In recognition of the above and other technical issues in conventional fabrication of WGM resonators from glass and other optical materials, this application describes WGM resonators which include a support substrate that is shaped to define the geometry of a desired WGM resonator, and a layer of an optical material conformingly formed over the support substrate by a vapor deposition process. The deposition processes such as various chemical vapor deposition processes are known to provide a controlled environment to produce highly pure material layers and may be used to minimize or eliminate various contaminations such as OH contents and other light scattering or absorbing contents. The operating part of the WGM resonator is the deposited layer of the optical material (which is sufficiently thick to spatially encompass the WG modes) and the support substrate supports the deposited layer in the desired shape and may further provide a mounting mechanisms for holding the WGM resonator in position. In this design, the high purity of the optical material and the consistency and uniformity of the layers for different WGM resonators are achieved through the vapor deposition process. Notably, impurities with the OH content may be substantially eliminated by properly control the vapor deposition process. The support substrate can be shaped by a separate process with a high precision such as precision machining of a machinable material like a metal. The substrate may be machined by using a diamond turning process to achieve a surface roughness on the order of one angstrom. The vapor deposition further ensures that the deposited layer conforms to the exterior of the support substrate and thus is in the desired geometry defined by the support substrate.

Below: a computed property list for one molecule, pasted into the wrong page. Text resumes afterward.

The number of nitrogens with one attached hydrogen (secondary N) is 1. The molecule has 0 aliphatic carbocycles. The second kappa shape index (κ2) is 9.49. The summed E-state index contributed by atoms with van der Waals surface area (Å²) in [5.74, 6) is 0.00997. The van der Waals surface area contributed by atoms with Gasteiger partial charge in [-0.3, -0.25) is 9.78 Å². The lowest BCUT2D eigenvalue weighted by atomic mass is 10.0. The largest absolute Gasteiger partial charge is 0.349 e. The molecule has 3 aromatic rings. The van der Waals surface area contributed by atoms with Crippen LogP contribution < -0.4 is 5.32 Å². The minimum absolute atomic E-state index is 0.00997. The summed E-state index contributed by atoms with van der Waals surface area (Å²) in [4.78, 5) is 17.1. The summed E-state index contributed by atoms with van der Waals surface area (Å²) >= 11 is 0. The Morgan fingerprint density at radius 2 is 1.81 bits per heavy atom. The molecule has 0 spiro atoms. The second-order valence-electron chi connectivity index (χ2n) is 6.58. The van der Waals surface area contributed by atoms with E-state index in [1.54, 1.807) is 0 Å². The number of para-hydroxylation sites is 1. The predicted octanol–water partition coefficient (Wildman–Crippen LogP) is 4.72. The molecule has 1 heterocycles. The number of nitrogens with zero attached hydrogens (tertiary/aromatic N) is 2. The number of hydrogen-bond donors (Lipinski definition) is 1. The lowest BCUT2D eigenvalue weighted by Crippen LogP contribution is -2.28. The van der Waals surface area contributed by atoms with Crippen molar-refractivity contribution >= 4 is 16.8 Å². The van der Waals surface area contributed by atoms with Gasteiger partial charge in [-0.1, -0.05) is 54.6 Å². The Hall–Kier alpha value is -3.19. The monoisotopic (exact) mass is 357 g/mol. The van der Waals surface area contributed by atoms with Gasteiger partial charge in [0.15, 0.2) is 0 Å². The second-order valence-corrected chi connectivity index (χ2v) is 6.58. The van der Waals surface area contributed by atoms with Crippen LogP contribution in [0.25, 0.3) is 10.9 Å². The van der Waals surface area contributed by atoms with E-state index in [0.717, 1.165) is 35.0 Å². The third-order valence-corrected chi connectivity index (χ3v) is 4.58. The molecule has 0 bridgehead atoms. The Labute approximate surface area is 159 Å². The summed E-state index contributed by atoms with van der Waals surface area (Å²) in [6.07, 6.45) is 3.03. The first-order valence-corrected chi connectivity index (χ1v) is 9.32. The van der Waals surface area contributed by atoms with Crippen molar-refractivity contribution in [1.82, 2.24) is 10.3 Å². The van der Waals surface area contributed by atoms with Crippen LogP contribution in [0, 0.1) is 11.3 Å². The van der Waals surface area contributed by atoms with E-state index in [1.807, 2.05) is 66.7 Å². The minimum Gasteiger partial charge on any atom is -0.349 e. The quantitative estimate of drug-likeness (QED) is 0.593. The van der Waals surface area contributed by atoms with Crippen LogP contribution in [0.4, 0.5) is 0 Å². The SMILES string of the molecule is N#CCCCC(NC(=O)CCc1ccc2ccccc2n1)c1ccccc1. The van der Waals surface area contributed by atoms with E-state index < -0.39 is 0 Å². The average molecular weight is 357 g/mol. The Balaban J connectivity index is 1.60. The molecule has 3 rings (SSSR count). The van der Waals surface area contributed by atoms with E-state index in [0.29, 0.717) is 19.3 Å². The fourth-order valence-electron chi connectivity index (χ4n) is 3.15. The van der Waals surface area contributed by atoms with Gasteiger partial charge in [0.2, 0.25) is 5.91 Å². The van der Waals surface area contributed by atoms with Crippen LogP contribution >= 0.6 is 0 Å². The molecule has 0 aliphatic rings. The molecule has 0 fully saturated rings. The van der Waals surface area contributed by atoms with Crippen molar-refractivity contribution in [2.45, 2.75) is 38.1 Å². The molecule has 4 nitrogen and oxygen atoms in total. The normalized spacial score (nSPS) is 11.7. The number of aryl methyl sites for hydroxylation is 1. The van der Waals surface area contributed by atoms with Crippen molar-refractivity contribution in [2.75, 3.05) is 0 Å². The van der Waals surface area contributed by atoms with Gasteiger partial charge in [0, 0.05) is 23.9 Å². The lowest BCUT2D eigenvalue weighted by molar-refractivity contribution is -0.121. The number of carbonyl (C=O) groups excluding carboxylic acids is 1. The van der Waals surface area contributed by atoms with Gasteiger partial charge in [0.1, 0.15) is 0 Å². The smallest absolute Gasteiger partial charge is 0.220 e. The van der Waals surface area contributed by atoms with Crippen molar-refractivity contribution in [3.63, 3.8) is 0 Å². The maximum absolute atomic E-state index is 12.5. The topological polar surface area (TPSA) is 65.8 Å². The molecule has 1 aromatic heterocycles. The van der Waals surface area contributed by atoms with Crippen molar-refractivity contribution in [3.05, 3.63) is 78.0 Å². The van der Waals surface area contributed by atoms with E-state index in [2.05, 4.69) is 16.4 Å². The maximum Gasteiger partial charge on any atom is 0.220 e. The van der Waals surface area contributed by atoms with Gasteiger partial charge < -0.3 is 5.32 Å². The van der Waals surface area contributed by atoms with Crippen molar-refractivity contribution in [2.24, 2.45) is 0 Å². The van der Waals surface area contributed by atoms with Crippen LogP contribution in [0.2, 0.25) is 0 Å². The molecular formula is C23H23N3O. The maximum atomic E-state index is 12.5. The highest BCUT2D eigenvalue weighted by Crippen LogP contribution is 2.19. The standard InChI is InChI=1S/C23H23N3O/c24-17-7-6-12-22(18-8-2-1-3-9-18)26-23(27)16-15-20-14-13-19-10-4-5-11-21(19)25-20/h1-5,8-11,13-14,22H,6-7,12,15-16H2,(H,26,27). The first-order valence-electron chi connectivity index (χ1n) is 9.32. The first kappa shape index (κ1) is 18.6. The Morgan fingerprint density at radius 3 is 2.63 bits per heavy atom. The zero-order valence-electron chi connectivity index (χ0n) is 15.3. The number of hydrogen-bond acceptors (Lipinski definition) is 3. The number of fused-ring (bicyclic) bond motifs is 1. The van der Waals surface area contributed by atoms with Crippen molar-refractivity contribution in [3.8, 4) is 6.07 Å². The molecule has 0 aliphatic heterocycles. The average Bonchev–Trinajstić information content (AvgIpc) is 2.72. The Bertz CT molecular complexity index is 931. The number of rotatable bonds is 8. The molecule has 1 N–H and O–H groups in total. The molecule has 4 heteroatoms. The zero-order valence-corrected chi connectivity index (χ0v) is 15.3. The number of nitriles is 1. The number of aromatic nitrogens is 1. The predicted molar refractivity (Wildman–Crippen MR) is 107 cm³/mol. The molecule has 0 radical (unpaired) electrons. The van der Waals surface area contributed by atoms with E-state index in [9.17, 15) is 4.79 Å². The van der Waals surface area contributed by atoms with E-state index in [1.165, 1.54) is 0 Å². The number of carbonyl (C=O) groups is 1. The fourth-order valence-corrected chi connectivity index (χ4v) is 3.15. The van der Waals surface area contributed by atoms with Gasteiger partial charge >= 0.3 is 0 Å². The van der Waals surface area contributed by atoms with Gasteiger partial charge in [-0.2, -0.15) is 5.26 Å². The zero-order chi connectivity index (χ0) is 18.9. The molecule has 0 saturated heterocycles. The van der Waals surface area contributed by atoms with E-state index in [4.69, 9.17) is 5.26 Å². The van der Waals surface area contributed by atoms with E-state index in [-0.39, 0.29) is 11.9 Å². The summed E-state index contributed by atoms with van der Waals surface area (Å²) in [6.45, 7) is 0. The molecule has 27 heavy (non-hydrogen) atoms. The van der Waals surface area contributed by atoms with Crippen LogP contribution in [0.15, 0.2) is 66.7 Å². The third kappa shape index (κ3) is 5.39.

The above resonator design and fabrication by a vapor deposition may be used to form WGM resonators in different configurations. The following sections describe exemplary resonator configurations suitable for the above implementations. Each of these exemplary resonator configurations may be used to form the support substrate and then the deposited optical material on the substrate is used to form the WGM resonator.
The above three exemplary geometries in
Notably, the spatial extent of the WG modes in each resonator along the z direction 101 is limited above and below the plane 102 and hence it may not be necessary to have the entirety of the sphere 100, the spheroid 200, or the conical shape 300. Instead, only a portion of the entire shape around the plane 102 that is sufficiently large to support the whispering gallery modes may be used to for the WGM resonator. For example, rings, disks and other geometries formed from a proper section of a sphere may be used as a spherical WGM resonator.